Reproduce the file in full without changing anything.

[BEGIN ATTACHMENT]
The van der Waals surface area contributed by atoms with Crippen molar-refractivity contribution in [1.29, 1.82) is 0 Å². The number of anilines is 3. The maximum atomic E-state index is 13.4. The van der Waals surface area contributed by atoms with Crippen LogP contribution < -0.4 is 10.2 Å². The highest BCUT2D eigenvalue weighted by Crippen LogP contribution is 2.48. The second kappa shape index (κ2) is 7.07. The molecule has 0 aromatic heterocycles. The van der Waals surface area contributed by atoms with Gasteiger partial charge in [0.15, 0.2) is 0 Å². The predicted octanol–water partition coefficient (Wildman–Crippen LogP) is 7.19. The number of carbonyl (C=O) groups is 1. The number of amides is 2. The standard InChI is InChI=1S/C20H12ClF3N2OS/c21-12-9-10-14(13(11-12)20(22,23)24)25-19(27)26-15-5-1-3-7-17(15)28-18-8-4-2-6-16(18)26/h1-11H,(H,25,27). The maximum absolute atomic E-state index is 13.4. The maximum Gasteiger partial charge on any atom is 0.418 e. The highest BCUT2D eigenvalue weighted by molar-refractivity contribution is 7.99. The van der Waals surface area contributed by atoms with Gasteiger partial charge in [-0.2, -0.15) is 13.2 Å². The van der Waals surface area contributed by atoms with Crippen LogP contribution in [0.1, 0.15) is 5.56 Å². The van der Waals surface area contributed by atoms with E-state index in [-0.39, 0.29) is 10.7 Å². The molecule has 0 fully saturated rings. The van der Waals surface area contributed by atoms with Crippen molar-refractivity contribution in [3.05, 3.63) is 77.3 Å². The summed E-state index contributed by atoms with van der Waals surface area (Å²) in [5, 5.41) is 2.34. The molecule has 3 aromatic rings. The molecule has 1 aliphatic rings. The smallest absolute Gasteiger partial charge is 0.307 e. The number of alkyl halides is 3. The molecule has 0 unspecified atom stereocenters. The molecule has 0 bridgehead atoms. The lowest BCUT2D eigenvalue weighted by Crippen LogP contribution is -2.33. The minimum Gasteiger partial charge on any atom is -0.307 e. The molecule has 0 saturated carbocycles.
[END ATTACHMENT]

The van der Waals surface area contributed by atoms with Crippen molar-refractivity contribution in [1.29, 1.82) is 0 Å². The number of anilines is 3. The maximum atomic E-state index is 13.4. The van der Waals surface area contributed by atoms with Crippen LogP contribution < -0.4 is 10.2 Å². The highest BCUT2D eigenvalue weighted by Crippen LogP contribution is 2.48. The second kappa shape index (κ2) is 7.07. The molecule has 0 aromatic heterocycles. The van der Waals surface area contributed by atoms with Gasteiger partial charge in [0.15, 0.2) is 0 Å². The predicted octanol–water partition coefficient (Wildman–Crippen LogP) is 7.19. The number of carbonyl (C=O) groups is 1. The number of amides is 2. The standard InChI is InChI=1S/C20H12ClF3N2OS/c21-12-9-10-14(13(11-12)20(22,23)24)25-19(27)26-15-5-1-3-7-17(15)28-18-8-4-2-6-16(18)26/h1-11H,(H,25,27). The maximum absolute atomic E-state index is 13.4. The maximum Gasteiger partial charge on any atom is 0.418 e. The highest BCUT2D eigenvalue weighted by molar-refractivity contribution is 7.99. The van der Waals surface area contributed by atoms with Gasteiger partial charge in [-0.2, -0.15) is 13.2 Å². The van der Waals surface area contributed by atoms with Crippen LogP contribution in [0.1, 0.15) is 5.56 Å². The van der Waals surface area contributed by atoms with E-state index in [-0.39, 0.29) is 10.7 Å². The molecule has 0 fully saturated rings. The van der Waals surface area contributed by atoms with Crippen molar-refractivity contribution in [3.05, 3.63) is 77.3 Å². The summed E-state index contributed by atoms with van der Waals surface area (Å²) in [5, 5.41) is 2.34. The molecule has 3 aromatic rings. The molecule has 1 aliphatic rings. The smallest absolute Gasteiger partial charge is 0.307 e. The number of alkyl halides is 3. The molecule has 0 unspecified atom stereocenters. The molecule has 0 bridgehead atoms. The lowest BCUT2D eigenvalue weighted by Crippen LogP contribution is -2.33. The minimum Gasteiger partial charge on any atom is -0.307 e. The molecule has 0 saturated carbocycles.